Journal Article

Economic appraisal of maintenance parenteral iron administration in treatment of anaemia in chronic haemodialysis patients

F. Sepandj, K. Jindal, M. West and D. Hirsch

in Nephrology Dialysis Transplantation

Published on behalf of European Renal Association - European Dialysis and Transplant Assoc

Volume 11, issue 2, pages 319-322
Published in print February 1996 | ISSN: 0931-0509
Published online February 1996 | e-ISSN: 1460-2385 | DOI: http://dx.doi.org/10.1093/oxfordjournals.ndt.a027260
Economic appraisal of maintenance parenteral iron administration in treatment of anaemia in chronic haemodialysis patients

Show Summary Details

Preview

Background.

Iron deficiency is common in haemodialysis patients and adequate supplementation by the oral or parenteral route has been limited by drug side-effects, absorption, and cost.

Intermittent doses of intravenous iron dextran complex are recommended in patients with inadequate iron stores despite maximal tolerated oral dose. We conducted a prospective study with economic analysis of a regular maintenance intravenous iron regimen in this group of patients.

Methods.

Fifty patients comprising one-half of our haemodialysis population required intravenous iron treatment, i.e. they failed to achieve an arbitrary goal serum ferritin 100 μg/l despite maximal tolerated oral iron dose. After a loading dose of intravenous iron dextran complex (IV-FeD) based on Van Wyck's nomogram (400±300 mg) they received a maintenance dose of 100 mg IV-FeD once every 2 weeks. Initial goal serum ferritin was set at 100–200 μg/l. If no increase in haemoglobin was achieved at this level, transferrin saturation was measured to assess bioavailable iron, and when less than 20%, goal serum ferritin was increased to 200–300 μg/l. Recombinant human erythropoietin (rHuEpo) was used where needed to maintain haemoglobin in the 9.5–10.5 g/l range only if ferritin requirements were met.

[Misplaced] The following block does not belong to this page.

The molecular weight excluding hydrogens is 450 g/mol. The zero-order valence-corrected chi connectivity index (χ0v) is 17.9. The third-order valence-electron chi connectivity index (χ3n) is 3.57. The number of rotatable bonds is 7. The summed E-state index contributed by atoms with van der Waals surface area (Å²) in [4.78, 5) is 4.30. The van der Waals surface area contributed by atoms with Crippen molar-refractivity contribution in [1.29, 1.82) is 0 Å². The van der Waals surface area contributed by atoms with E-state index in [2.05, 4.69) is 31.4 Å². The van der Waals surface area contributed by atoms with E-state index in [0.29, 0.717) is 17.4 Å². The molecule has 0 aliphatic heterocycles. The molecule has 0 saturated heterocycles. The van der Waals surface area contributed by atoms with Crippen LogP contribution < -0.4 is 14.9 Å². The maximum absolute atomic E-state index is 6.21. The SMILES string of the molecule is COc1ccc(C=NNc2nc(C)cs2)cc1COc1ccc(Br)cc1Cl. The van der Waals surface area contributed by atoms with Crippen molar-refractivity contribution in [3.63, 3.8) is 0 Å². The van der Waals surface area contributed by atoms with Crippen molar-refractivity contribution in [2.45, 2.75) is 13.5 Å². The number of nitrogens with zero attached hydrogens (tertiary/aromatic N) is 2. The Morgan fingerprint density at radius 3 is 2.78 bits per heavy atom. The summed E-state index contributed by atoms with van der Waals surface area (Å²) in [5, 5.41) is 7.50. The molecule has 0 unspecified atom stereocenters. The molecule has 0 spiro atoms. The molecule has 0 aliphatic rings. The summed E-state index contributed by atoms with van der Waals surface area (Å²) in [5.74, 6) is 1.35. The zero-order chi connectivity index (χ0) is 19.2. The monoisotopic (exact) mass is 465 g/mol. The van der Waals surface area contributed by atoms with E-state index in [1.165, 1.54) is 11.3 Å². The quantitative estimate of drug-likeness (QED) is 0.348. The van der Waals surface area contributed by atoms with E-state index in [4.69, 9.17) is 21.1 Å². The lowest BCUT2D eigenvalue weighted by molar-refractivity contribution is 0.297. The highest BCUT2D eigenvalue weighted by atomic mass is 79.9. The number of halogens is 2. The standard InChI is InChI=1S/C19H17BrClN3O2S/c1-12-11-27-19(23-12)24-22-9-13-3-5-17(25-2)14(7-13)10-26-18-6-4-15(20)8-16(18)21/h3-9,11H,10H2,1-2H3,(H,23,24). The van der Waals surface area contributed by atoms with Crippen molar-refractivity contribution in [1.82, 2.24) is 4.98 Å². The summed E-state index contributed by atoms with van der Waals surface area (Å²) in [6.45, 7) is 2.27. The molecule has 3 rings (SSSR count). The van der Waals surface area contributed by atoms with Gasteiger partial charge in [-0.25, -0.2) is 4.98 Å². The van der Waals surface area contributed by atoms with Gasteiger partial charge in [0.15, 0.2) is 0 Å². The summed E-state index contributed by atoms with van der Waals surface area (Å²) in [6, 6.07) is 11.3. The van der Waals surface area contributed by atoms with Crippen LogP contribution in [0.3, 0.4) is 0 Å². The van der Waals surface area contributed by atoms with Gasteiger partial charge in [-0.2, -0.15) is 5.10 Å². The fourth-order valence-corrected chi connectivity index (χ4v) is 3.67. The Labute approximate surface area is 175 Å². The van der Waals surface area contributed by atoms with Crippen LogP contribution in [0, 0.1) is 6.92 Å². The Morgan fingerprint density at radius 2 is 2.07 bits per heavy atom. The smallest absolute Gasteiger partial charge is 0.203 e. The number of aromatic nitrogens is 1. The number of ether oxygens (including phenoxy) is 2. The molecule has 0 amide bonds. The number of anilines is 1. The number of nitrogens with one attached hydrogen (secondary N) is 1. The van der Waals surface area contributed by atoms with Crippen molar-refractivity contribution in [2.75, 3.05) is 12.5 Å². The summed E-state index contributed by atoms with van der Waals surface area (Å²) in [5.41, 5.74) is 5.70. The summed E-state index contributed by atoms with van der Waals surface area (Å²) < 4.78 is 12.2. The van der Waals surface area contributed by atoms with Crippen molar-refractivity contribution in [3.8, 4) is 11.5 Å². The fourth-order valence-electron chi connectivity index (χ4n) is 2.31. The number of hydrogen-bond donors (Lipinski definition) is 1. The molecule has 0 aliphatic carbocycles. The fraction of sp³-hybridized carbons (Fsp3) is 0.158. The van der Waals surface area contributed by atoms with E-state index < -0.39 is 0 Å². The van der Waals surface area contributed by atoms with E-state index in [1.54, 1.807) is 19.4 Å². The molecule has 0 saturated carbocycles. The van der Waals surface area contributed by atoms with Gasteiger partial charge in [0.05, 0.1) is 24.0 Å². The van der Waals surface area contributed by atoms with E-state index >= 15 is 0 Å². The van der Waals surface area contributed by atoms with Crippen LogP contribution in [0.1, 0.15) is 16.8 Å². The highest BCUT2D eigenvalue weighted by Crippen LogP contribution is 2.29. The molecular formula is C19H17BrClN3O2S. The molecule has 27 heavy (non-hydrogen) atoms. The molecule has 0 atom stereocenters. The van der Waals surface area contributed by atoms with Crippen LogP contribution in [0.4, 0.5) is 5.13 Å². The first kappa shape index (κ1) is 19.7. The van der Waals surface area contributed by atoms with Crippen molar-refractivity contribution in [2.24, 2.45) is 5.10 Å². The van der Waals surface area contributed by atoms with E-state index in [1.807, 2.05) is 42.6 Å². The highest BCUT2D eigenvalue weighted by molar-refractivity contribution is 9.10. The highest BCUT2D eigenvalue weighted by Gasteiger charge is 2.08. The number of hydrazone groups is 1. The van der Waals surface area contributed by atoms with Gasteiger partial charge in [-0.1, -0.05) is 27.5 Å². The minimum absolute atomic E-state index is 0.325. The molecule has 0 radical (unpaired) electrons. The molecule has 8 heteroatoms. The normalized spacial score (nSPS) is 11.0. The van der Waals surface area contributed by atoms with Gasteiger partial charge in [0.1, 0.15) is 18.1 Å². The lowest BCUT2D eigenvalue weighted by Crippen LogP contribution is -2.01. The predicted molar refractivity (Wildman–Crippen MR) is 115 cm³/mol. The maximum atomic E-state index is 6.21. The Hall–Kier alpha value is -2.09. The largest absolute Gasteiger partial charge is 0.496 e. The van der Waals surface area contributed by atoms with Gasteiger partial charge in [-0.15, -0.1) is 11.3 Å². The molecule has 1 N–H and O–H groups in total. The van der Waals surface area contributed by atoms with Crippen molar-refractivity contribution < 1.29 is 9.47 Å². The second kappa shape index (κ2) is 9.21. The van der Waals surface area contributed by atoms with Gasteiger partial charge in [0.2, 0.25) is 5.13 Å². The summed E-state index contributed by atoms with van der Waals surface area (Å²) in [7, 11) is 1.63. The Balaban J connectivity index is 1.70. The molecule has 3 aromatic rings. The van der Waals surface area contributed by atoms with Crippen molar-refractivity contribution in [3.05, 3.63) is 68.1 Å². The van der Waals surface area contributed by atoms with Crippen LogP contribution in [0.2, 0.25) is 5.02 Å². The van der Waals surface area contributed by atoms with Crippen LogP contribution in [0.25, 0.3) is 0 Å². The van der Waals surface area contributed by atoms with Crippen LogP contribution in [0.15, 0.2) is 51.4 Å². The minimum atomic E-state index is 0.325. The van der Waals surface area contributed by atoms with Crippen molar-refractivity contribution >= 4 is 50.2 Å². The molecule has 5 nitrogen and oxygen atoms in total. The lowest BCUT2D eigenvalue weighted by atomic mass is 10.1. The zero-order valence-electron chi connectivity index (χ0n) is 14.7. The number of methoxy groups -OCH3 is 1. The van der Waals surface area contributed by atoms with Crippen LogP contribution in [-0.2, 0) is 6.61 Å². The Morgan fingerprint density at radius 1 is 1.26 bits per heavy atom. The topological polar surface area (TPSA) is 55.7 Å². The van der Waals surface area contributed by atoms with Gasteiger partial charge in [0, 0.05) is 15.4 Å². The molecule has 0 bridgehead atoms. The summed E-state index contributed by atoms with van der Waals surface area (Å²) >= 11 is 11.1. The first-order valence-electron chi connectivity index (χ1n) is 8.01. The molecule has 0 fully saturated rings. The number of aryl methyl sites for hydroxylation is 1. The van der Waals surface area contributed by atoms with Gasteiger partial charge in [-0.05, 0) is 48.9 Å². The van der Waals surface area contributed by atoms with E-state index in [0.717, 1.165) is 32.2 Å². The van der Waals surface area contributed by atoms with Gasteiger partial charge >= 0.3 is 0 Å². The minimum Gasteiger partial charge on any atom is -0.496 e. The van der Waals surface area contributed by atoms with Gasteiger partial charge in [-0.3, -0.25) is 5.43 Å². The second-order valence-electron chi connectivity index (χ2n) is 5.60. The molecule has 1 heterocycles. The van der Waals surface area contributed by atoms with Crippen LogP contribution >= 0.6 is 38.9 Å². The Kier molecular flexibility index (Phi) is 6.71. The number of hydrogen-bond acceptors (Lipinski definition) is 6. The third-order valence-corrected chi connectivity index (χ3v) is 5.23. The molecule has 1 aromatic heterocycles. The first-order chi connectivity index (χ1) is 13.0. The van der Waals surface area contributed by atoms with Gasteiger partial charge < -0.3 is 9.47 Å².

Results.

Mean haemoglobin rose from 87.7±12.1 to 100.3±13.1 g/l (P<0.001, Cl 7.7–17.9) at mean follow-up of 6 months (range 3–15 months). In patients on rHuEpo, dose per patient was reduced from 96±59 u/kg per week to 63±41 u/kg per week, repres enting a 35% dose reduction (P<0.05, Cl 1–65). An annual cost reduction of $3166 CDN was projected; however, in the first year this is offset by the cost of the loading dose of IV-FeD required at the beginning of treatment. No adverse reactions were encountered.

Conclusions.

Iron deficiency is very common in our haemodialysis population, especially in those patients receiving rHuEpo. A carefully monitored regimen of maintenance parenteral iron is a safe, effective, and economically favourable means of iron supplementation in patients with insufficient iron stores on maximum tolerated oral supplements.

Keywords: anaemia; ferritin; ferrous sulphate; haemodialysis; intravenous iron dextran complex; recombinant human erythropoietin

Journal Article.  0 words. 

Subjects: Nephrology

Full text: subscription required

How to subscribe Recommend to my Librarian

Users without a subscription are not able to see the full content. Please, subscribe or login to access all content.